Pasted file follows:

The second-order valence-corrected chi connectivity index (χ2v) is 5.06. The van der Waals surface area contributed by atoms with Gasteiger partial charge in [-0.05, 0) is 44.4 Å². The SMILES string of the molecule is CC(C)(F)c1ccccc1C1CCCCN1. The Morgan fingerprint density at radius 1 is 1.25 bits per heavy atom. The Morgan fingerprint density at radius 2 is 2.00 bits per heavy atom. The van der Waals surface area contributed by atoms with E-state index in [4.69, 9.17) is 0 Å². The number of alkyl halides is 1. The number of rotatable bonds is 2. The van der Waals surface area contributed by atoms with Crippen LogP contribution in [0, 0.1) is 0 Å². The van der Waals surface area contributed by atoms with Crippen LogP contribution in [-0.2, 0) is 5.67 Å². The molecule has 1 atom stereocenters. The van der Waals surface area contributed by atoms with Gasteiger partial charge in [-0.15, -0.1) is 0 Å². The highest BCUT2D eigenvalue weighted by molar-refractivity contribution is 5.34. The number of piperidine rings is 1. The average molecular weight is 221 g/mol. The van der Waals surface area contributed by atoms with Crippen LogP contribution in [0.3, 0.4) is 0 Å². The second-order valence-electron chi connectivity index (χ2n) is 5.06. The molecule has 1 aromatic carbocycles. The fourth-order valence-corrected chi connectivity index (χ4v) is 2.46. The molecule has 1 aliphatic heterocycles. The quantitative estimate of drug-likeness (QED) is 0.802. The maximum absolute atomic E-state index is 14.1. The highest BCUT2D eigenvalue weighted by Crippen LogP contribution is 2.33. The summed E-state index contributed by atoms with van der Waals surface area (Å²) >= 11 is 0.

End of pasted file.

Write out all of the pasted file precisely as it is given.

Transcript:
The second-order valence-corrected chi connectivity index (χ2v) is 5.06. The van der Waals surface area contributed by atoms with Gasteiger partial charge in [-0.05, 0) is 44.4 Å². The SMILES string of the molecule is CC(C)(F)c1ccccc1C1CCCCN1. The Morgan fingerprint density at radius 1 is 1.25 bits per heavy atom. The Morgan fingerprint density at radius 2 is 2.00 bits per heavy atom. The van der Waals surface area contributed by atoms with E-state index in [4.69, 9.17) is 0 Å². The number of alkyl halides is 1. The number of rotatable bonds is 2. The van der Waals surface area contributed by atoms with Crippen LogP contribution in [0, 0.1) is 0 Å². The van der Waals surface area contributed by atoms with Crippen LogP contribution in [-0.2, 0) is 5.67 Å². The molecule has 1 atom stereocenters. The van der Waals surface area contributed by atoms with Gasteiger partial charge in [-0.15, -0.1) is 0 Å². The highest BCUT2D eigenvalue weighted by molar-refractivity contribution is 5.34. The number of piperidine rings is 1. The average molecular weight is 221 g/mol. The van der Waals surface area contributed by atoms with Crippen LogP contribution in [0.3, 0.4) is 0 Å². The second-order valence-electron chi connectivity index (χ2n) is 5.06. The molecule has 1 aromatic carbocycles. The fourth-order valence-corrected chi connectivity index (χ4v) is 2.46. The molecule has 1 aliphatic heterocycles. The quantitative estimate of drug-likeness (QED) is 0.802. The maximum absolute atomic E-state index is 14.1. The highest BCUT2D eigenvalue weighted by Crippen LogP contribution is 2.33. The summed E-state index contributed by atoms with van der Waals surface area (Å²) >= 11 is 0.